At the end of the 2005 – 2006 school year I applied to take a course in American history. I hadn’t taken a history class since high school. Since I would be teaching social studies in the fall to a group of special education students, I thought it was time for a course in history. Of course history hasn’t changed; there is just more of it. What has really changed are the methods used to teach history! However, plans changed and I am not teaching social studies this year. Because of the fact that I like history, I decided not to drop out of the course. I am thankful now that I am more prepared to teach history if it becomes part of my job in the future.

In the past, the adopted textbook was what I used to teach social studies. Time did not allow me to expand or add extra materials to instruction. If anything was cut from the curriculum, social studies time was the first to go. This course has shown me that the textbooks barely touch the surface of South Carolina’s history. Many more sources are available to help teach about our past. Primary sources (artifacts, pictures, etc.) are powerful when used in the classroom.

I attended Francis Marion University earning an undergraduate and a master’s degree. I never knew about the hewn-timber cabins. Seeing the cabins and furnishings made me realize how much I had learned from my exposure to this type of living. What I had was a hands-on experience. Being able to put your hands on an object and to experience what it would be like to use that object has more meaning than just reading about it in a book. A field trip to Francis Marion University for third graders to experience living in the time period will be helpful to them in understanding some of the third grade standards.

At the cotton museum I learned how cotton became a part of South Carolina’s history. Being able to see the different processes beginning with the plant and ending with a finished product was interesting. If the students can experience the work put into growing cotton, they will have a better idea of how hard life was for these farmers in South Carolina’s early history. This would be a good field trip to take in the fall and include a visit to a nearby farm to let the students have an experience of picking cotton. Again, first hand experiences are worth more than reading about growing cotton. Experiences create pictures in the mind.

The tobacco museum was a learning experience for me. I had no prior knowledge of tobacco farming until moving here from the upstate. The only tobacco I had ever seen growing was on family trips to North Carolina. No one had ever explained the process of tobacco farming to me in the thirty something years that I have lived in Marion. Learning about the tobacco farms through the tobacco museum helps me to better understand the student’s way of life. I can understand our likes and differences.

The Marlboro County Museum was exciting. Many historical names were tossed about during our tour. The museum had significant places and artifacts that were tied to the Civil War. By visiting the area, not just the museum, it was easy to imagine being a part of the Civil War. The area would be helpful in experiencing life during the Civil War.

All the places included in the course were very well matched to the part of history being taught and discussed. I enjoyed the sites connected to the Civil War time period the most. The periods from 1900 until the present were not as interesting to me. I just happen to like the earlier time periods. However, everything was great!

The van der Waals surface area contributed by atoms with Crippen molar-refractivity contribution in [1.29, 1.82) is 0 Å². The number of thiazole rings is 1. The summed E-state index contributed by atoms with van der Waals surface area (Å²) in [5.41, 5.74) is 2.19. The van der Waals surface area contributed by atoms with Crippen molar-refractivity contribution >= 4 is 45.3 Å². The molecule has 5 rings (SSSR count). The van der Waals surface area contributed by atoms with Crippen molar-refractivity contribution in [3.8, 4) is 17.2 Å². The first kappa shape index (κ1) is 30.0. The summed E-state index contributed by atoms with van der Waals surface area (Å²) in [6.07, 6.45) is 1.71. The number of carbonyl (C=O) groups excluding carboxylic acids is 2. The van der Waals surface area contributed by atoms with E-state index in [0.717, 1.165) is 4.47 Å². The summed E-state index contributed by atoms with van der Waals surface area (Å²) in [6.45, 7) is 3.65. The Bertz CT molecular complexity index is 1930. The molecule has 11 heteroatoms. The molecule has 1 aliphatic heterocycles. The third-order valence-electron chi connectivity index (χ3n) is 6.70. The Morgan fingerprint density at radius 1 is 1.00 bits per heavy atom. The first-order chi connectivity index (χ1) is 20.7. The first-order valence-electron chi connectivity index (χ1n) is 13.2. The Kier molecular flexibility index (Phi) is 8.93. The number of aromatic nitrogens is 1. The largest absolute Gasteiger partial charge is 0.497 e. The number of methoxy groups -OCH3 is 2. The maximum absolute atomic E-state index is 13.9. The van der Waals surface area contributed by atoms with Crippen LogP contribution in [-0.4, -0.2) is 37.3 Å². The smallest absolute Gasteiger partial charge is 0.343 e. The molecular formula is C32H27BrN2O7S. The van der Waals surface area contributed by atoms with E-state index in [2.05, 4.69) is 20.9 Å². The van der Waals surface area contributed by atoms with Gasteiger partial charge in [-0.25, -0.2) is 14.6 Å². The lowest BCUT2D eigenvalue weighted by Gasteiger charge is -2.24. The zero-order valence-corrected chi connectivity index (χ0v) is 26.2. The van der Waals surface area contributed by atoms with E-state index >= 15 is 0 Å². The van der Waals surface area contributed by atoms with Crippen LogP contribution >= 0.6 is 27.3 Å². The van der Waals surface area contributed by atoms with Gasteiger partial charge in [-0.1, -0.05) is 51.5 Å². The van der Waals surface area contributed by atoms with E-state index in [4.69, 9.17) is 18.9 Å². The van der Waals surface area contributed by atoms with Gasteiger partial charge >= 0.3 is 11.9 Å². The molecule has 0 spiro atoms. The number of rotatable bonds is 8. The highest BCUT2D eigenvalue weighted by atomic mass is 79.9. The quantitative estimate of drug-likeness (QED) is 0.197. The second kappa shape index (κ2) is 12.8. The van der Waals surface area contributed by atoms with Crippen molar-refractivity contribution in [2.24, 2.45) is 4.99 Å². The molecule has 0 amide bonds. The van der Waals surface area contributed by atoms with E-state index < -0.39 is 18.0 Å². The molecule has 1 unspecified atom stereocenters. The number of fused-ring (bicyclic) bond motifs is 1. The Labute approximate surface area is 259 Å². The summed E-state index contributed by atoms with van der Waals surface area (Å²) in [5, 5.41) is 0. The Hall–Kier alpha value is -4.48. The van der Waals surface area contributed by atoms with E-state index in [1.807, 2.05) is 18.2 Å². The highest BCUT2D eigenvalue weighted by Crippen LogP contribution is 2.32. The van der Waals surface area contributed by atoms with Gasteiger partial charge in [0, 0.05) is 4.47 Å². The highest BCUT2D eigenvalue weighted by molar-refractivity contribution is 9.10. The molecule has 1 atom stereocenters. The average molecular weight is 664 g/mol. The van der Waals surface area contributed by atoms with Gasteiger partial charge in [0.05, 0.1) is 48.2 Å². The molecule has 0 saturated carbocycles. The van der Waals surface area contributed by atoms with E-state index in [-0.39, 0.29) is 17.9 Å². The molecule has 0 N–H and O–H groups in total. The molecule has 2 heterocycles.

The speakers were excellent. They presented another way for me to help present the information to the students. If the students are able to role play the historical figures of South Carolina and American history, the information will be easier to recall. If the students participate, the information has more meaning. The information learned will become a part of them.

The master teachers were very helpful with practical information that we could all use in the classroom. Being actual classroom teachers, they were aware of typical classroom situations and problems that might arise. They had tips and ideas that would help us in the classroom on a daily basis. The master teachers were friendly and very willing to share materials, ideas, and their knowledge of various topics. If any area needed to be addressed more, it would be the area of assessment. What are the best ways to assess what they have really learned? Not all students are capable of writing essay answers or even capable of reading a test. More suggestions for assessment methods for differences in abilities would be helpful.

Paul kept the group alive. His information was presented in a manner that kept your attention. He made the class fun and stress free. He allowed time for group interaction. Paul’s knowledge of the material was exceptional. I enjoyed his presentations very much. You can tell that he loves his profession.

In the future, when teaching any subject, I will strive to use more primary sources of information. The students were very successful in the assessments of the lessons presented. They were able to continue conversations on the topic for extended periods of time. Questions were asked freely without fear of asking or saying something wrong. The students seemed to enjoy the lesson more when artifacts and pictures were part of the learning process. I do not have any negative comments at all about the course. I really enjoyed all the different experiences. I will be recommending the course to other teachers in my district. Thanks for all your hard work!

Student Assessment

The students will be assessed by a multiple choice test. They will also receive points for participation in the class activities and the homework assignments (see Lesson Plans section above).

Multiple Choice Test = 50 pts.

Activities Total = 50 pts. (see Lesson Plans section above)

Examples of Students Work

Student Gullah Assessment

Credit

Kathy Farrow
2006 Pee Dee Institute